The Big Interview: Intelliflo’s boss on how technology will transform advice

Intelliflo executive chairman Nick Eatock Nick Eatock is a geek at heart.

At age 16 in 1985, he wrote Britain’s top-selling computer game, Sorderon’s Shadow – the same year Duran Duran topped the charts.

Since then, he has stayed on the pulse of technology, as executive chairman and founder of Intelliflo.

The story starts in 1997, when Eatock had “a vision” the internet would be big – and not just for consumers. Businesses would run over the internet, he thought, it would not just be a shop front. His first CRM and document management software programme launched that year; “ridiculously early,” he points out.

“We forget how expensive internet access was,” says Eatock. He recounts an early meeting with a client who showed him a stack of bills from his internet service provider. The data costs were five times the cost of the Intelliflo subscription.

The cloud system offers many benefits, one of which is cyber security. He points to the recent WannaCry ransomware attacks, which affected the NHS and other organisations in May. “That is the best case for why you shouldn’t keep data on a PC. It is so easy to target nowadays.”

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Eatock believes the regulator has done a good job on cyber security. It recognises advisers have a lot of sensitive customer data and he has been impressed to see it talk about the cloud and why storing data there is important.

The new General Data Protection Regulation rules come into effect from May next year, with steep fines for those that breach them. The rules will require firms to report if customer data has been compromised, which will then be published.

Recent figures from Intelliflo show 82 per cent of investors would move their business if they found out their financial adviser had been hacked. “Fines are one issue but the risk that 82 per cent of clients might go, that is a big problem,” he says.

Does Eatock see Intelliflo competing with platforms in the future? He is clear: it will not replace the platform. “There is definitely overlap,” he acknowledges. But the platform is the custodian of the assets, the aggregator of the trades and it handles client money, something Eatock is adamant Intelliflo does not do.

Platform choices pinched

On market trends more broadly, he expects to see consolidation of some sort among investment platforms. Intelliflo’s own analysis of flows reveals that “more and more money is going to the big guys”.

Advisers using Intelliflo use 3.3 platforms but he expects that figure to go down further. Advisers use different platforms for different segments, and he believes the offerings are sufficiently varied to warrant using three.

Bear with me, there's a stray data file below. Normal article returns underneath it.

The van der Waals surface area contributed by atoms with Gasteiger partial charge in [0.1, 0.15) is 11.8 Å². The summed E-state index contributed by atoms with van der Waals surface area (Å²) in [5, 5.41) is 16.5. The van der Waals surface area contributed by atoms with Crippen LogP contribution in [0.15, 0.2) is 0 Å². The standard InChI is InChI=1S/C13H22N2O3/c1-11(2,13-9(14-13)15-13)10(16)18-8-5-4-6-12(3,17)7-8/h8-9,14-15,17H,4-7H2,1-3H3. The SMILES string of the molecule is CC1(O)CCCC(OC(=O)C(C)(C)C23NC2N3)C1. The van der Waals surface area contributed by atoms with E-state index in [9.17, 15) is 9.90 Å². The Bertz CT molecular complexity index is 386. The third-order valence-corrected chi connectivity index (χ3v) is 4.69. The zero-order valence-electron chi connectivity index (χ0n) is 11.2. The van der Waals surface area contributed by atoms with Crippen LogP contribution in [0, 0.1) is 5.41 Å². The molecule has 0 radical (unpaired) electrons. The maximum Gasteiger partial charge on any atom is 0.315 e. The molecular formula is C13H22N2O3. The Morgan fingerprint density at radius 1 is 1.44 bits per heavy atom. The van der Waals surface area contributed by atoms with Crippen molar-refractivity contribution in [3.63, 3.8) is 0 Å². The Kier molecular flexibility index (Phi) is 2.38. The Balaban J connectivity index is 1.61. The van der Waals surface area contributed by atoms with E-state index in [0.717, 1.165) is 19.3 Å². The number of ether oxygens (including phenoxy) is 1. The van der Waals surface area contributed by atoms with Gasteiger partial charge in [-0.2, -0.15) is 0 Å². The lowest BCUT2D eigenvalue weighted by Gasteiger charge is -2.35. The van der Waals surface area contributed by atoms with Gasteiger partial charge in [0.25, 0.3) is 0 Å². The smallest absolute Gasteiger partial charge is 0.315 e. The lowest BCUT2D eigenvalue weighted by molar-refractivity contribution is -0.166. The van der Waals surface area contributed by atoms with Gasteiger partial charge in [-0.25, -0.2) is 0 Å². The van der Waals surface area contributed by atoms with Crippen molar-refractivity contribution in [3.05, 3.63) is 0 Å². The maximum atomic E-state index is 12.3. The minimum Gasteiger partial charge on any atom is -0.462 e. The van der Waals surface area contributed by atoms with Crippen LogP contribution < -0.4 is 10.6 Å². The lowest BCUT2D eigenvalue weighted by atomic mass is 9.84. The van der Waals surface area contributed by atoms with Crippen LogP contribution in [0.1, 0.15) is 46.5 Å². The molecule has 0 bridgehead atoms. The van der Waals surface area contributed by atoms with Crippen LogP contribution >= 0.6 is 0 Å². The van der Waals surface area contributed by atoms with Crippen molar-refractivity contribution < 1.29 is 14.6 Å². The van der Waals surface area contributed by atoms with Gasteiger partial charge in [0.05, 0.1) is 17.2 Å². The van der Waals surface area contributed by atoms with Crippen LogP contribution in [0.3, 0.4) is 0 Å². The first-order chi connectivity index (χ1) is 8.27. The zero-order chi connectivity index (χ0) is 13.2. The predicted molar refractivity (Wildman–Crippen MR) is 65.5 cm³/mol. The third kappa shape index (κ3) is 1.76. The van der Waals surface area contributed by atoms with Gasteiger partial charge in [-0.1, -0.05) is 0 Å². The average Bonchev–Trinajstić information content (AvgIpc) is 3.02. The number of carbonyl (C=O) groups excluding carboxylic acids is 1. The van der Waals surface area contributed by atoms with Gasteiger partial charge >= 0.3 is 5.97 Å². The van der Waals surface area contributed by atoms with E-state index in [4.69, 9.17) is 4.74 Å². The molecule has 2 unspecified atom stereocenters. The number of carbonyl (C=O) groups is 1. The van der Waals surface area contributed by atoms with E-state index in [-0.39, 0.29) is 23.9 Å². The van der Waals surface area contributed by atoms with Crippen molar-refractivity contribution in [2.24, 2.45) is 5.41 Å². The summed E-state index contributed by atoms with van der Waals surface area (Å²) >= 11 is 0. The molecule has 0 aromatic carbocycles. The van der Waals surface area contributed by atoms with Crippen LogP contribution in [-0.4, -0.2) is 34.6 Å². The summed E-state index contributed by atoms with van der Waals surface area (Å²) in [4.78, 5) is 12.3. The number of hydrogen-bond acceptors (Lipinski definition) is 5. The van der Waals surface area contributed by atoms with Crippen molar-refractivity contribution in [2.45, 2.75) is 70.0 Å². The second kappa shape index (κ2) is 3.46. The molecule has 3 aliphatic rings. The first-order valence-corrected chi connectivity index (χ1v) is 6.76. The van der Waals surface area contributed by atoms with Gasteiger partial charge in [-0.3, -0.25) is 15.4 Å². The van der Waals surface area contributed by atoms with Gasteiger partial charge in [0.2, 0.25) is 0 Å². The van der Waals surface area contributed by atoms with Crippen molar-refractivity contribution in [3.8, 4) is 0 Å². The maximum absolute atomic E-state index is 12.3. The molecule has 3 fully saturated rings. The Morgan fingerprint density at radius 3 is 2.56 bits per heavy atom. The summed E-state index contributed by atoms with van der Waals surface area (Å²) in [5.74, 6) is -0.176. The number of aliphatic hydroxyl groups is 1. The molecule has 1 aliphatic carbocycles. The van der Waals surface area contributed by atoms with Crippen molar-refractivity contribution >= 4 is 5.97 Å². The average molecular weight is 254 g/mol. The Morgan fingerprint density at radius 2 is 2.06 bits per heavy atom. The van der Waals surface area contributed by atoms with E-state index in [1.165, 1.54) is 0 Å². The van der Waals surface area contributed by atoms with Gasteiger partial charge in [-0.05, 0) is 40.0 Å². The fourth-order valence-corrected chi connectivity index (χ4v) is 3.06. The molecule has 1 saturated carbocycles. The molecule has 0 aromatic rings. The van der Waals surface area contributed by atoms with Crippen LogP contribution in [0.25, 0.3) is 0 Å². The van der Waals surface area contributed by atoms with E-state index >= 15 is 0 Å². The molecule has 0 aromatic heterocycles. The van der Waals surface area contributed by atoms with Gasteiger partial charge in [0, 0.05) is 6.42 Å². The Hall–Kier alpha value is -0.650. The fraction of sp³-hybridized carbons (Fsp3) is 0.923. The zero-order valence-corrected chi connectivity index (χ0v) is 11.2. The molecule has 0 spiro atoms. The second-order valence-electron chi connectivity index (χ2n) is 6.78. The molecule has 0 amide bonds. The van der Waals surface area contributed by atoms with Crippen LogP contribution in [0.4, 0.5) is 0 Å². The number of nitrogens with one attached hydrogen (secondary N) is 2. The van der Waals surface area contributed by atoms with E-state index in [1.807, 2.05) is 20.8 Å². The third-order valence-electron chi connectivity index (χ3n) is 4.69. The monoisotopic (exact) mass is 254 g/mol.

He also points to the regulatory imperative to use more than one. He believes that using more than one platform gives the adviser “leverage to change the business if needed… it means the adviser isn’t hostage to one platform.”

We turn our attention to the size and structure of the financial advice market. Platforum’s view is that we are seeing a barbell effect: there will be a few bigger firms with lots of advisers at one end, and a thriving group of smaller IFA businesses at the other. Eatock agrees.

“The best comparison is to the accountancy sector, where you have one or two dozen large firms and a stack of smaller regional firms,” he says.

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Eatock is confident technology will change the market for advice by increasing the capacity for advisers to work with greater numbers of clients. He is a strong believer in automated advice.

The average adviser services about 150 clients but he would like to see that increase to “300, 500 or 1,000.” He adds: “This would mean more people would have access to advice. Technology can help with that.”

Intelliflo crunches the numbers regularly and reckons the number of advisers is increasing by one or two per cent a year. “That isn’t fast enough but it’s also about affordability.

“Technology is there to take strain,” says Eatock. He thinks that a low-cost, high-tech solution can help and believes advisers should invest in this type of tool. After all, automated advice is a way to recruit the next generation of clients, he says.

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But if big brands struggle to attract clients profitably, how will small and medium sized advice firms? Eatock says: “Of the 8.6 million end customers on Intelliflo’s systems, two million are actively advised. This leaves six million transactional clients not actively being advised.” Automated advice can also help advisers service inactive clients already on their books.

Another big opportunity for this type of proposition lies in the workplace. “The adviser will only have a personal advice relationship with two or three per cent of people in the business. Automated advice can help start relationships with the other 97 per cent,” he says.

In Sorderon’s Shadow, the player (called “the un-named one”) has to complete nine tasks and slay the evil wizard Sorderon by enlisting friends, avoiding enemies, using weapons and paying people in gold. Eatock’s Intelliflo technology is not altogether different. But instead of freeing the enslaved people of Elindor, it is making investment management easier for advisers and serving investors.

Heather Hopkins is head of Platforum. Read more of Platforum’s Big Interview series with Money Marketing here.

CV

2015-present: Executive chairman, Intelliflo 

2000-2014: Founder and chief executive, Intelliflo 

1997-1999: Founder, Eatock Young consultancy

1994-1996: Freelance IT consultant

1991-1993: Freelance screenplay writer

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